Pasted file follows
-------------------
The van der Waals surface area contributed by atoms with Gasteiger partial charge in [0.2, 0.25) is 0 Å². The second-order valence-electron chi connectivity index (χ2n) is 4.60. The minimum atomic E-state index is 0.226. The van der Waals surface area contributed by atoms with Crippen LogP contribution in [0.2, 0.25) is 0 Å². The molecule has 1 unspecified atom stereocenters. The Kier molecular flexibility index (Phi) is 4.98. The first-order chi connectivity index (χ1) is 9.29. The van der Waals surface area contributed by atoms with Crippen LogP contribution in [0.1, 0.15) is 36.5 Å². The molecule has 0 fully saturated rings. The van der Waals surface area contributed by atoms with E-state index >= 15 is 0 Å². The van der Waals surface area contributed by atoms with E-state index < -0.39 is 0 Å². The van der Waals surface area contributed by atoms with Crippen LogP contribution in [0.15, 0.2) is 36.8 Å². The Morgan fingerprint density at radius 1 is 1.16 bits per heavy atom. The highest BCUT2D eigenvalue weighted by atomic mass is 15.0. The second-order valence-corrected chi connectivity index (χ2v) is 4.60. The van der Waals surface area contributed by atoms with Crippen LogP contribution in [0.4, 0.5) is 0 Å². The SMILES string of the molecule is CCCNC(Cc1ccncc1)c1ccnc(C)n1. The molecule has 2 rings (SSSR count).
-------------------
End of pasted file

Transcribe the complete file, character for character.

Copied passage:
The van der Waals surface area contributed by atoms with Gasteiger partial charge in [0.2, 0.25) is 0 Å². The second-order valence-electron chi connectivity index (χ2n) is 4.60. The minimum atomic E-state index is 0.226. The van der Waals surface area contributed by atoms with Crippen LogP contribution in [0.2, 0.25) is 0 Å². The molecule has 1 unspecified atom stereocenters. The Kier molecular flexibility index (Phi) is 4.98. The first-order chi connectivity index (χ1) is 9.29. The van der Waals surface area contributed by atoms with Crippen LogP contribution in [0.1, 0.15) is 36.5 Å². The molecule has 0 fully saturated rings. The van der Waals surface area contributed by atoms with E-state index >= 15 is 0 Å². The van der Waals surface area contributed by atoms with E-state index < -0.39 is 0 Å². The van der Waals surface area contributed by atoms with Crippen LogP contribution in [0.15, 0.2) is 36.8 Å². The Morgan fingerprint density at radius 1 is 1.16 bits per heavy atom. The highest BCUT2D eigenvalue weighted by atomic mass is 15.0. The second-order valence-corrected chi connectivity index (χ2v) is 4.60. The van der Waals surface area contributed by atoms with Crippen LogP contribution in [0.4, 0.5) is 0 Å². The SMILES string of the molecule is CCCNC(Cc1ccncc1)c1ccnc(C)n1. The molecule has 2 rings (SSSR count).